More than any single event in a year that had more disappointments than triumphs, 1976 suggested we now have two American theaters, New York's and the rest of the country's.

This is not necessarily a bad thing. Each theater community should be unique to itself. We have our Arena Stage and Folger. San Francisco, Los Angeles and Seattle are developing in their own ways. New York's theater gets - and deserves - the most attention.

Still, one must pause about what New York misses in failing to appreciate "A Texas Trilogy" or "Pacific Overtures," one of the true creative efforts of our musical stage's Bicentennial year (and which went on to win the New York Critics Circle award as best musical).

The most recent instance is "Music Is," the George Abbott-Richard Adler musical from "Twelfth Night." No one in Seattle or Washington called this a great musical, but it had charm, professionalism and audience response strong enough to have Roger Stevens wishing he'd booked it for three months in the Eisenhower. It lasted only a week in New York.

By the beginning of the year, the Kennedy Center's Bicentennial series had proved erratic. January opened with "Rip Van Winkle." The audiences for Joseph Jefferson's historic 19th-century triumph disappeared.

March heard the bells toll for the big musical plays, now so expensive to produce with splash that they may become exinct. Though Richard Rodgers had written a fine score for "Rex" (listen to the disc), the lavish spectacle never did pull itself together, though it did improve somewhat during the Opera House tryout.

The best memory of "1600 Pennsylvania Avenue" is that it put the National back on the map for the fine theater it is. Because the Leonard Bernstein-Alan Jay Lerner musical about the White House was something people were curious about, the National got rolling again.But the million-plus dollars lost had a sobering effect of future musical producers and their angels. Again, the concept had no been clearly developed, and remained only a general idea.

April had some cheer, especially the first Tony recognizing a non-commercial New York theatrical company. Arena Stage, so strong a national influence, was the first recipient of what will be annual recognition for theaters across the land. And Arena's activities since have more than justified the honor. It began its season with three productions on three stages in as many weeks - all of high quality.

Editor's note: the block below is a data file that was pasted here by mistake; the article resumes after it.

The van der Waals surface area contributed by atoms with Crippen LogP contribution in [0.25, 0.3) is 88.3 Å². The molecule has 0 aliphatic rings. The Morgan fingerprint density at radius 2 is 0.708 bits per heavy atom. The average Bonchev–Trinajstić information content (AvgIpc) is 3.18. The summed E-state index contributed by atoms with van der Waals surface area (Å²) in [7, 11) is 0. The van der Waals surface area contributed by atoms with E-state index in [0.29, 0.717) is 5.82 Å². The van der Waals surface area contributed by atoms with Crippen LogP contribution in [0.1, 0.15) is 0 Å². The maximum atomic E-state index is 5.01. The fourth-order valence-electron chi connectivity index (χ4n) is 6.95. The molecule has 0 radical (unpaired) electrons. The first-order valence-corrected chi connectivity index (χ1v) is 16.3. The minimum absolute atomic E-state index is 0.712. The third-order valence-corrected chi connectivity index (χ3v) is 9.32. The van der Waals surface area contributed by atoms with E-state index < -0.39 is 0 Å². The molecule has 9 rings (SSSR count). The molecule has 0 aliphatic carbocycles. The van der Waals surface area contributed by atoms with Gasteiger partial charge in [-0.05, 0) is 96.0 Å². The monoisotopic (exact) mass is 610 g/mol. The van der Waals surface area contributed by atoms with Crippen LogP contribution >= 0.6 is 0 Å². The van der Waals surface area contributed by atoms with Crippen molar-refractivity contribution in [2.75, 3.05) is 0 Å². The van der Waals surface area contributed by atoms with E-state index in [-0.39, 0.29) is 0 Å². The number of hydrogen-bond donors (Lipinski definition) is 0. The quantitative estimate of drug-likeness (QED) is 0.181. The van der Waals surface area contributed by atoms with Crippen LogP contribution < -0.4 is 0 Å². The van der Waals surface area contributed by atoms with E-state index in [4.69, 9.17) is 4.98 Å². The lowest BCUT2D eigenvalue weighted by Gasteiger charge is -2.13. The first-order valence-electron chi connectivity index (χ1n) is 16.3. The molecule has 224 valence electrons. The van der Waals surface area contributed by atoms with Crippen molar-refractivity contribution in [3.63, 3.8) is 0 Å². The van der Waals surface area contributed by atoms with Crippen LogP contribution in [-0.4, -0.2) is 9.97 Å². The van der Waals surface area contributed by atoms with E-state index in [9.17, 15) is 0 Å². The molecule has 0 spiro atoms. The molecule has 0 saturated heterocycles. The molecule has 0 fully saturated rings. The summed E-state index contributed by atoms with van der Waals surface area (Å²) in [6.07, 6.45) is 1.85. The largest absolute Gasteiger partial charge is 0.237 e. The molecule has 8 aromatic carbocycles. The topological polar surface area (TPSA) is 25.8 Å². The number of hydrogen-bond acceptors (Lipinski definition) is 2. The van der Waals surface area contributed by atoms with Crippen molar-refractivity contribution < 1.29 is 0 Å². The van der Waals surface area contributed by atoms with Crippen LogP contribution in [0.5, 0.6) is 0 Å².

A Tony - and later a Pulitzer - went to "A Chorus Line." The musical by Michael Bennett, James Kirkwood, Nicholas Danate, Marvin Hamlisch and Edward Kleban had been a collaborative effort by those men and, as well, by the dancers of the original company. This is a novel way of doing things in the theater and its enormous success is wipping out the debts of Joseph Papp's New York Shakespeare Festival. April also brough the eighth annual American College Theater Festival.

May brought the three Texas plays of Preston Jones into the Kennedy Center for a stay that totalled over 17 weeks. The adulation proved dangerous.

Spring and summer stressed how elusive quality can be. The French gift of Sound and Light to Mount Vernon was most welcome but was tied to a script which did little justice to the subject, indeed could have the effect of deferring further the illuminating device for other national shrines. Quality in concept, writing, music and imagination, on the other hand, were visible in "The American Experience" on 13th Street, a Bicentennial creation which deserves to become a permanent fixture.